Buddhism was founded in India more than two thousand years ago, but the Japanese molded it to suit their culture, and it became one of the most enduring and far-reaching cultural and intellectual forces in Japan's history.
The stamp of Japanese Buddhism is unmistakable in the nation's poetry, literature, and art; and the imprint of Japan's indigenous culture is clear from the amalgamation of pre-Buddhist worship and esoteric Buddhism in the practice of the Shugendo ascetics.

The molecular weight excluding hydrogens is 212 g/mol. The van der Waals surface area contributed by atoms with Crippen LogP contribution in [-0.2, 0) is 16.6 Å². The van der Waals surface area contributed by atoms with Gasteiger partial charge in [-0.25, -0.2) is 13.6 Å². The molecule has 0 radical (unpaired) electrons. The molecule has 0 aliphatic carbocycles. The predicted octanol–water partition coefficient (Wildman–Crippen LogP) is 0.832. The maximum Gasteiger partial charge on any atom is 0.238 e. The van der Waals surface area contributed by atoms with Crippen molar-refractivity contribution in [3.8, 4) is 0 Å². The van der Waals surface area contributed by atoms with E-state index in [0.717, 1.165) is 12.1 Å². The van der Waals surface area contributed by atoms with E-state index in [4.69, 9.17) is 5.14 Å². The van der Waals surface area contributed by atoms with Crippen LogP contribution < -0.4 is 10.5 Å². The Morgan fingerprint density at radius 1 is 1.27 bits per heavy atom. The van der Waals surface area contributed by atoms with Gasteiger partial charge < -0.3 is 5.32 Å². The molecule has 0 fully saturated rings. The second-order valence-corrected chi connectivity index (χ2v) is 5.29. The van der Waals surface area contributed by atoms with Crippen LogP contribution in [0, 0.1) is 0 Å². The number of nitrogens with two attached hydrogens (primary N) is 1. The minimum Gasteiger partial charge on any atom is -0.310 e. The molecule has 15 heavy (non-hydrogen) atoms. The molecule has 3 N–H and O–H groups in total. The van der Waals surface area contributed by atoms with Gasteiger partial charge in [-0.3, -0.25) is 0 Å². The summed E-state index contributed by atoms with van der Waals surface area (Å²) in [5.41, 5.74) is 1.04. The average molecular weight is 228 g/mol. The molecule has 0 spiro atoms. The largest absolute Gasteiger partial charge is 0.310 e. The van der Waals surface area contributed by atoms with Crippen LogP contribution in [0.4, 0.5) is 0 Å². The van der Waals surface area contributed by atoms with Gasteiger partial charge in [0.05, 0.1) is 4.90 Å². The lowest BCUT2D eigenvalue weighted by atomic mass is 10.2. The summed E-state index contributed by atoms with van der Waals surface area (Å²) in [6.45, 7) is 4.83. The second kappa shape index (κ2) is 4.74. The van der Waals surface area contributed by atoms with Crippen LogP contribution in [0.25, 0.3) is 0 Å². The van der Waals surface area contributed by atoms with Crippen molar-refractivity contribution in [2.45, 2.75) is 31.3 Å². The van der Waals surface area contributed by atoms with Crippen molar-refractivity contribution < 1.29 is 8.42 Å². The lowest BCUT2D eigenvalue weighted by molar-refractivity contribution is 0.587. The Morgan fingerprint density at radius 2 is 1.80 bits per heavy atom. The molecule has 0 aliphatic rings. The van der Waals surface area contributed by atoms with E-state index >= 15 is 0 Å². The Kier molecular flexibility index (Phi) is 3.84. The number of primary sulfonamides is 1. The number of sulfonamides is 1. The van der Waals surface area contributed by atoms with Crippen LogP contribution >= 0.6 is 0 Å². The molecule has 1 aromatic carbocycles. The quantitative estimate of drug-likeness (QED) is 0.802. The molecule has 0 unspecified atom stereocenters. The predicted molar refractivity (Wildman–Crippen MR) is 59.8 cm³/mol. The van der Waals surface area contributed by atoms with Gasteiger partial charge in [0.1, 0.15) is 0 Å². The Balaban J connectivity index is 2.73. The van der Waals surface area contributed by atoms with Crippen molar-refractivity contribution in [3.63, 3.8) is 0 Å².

Japan's Buddhism and the nation's cultural infrastructure are so inextricably linked that it is impossible to understand one without the other. Japanese Buddhism is both a history of Japanese Buddhism and an introduction to Japan's political, social, and cultural history. It examines Japanese Buddhism in the context of literary and intellectual trends and of other religions, exploring social and intellectual questions that an ordinary history of religion would not address.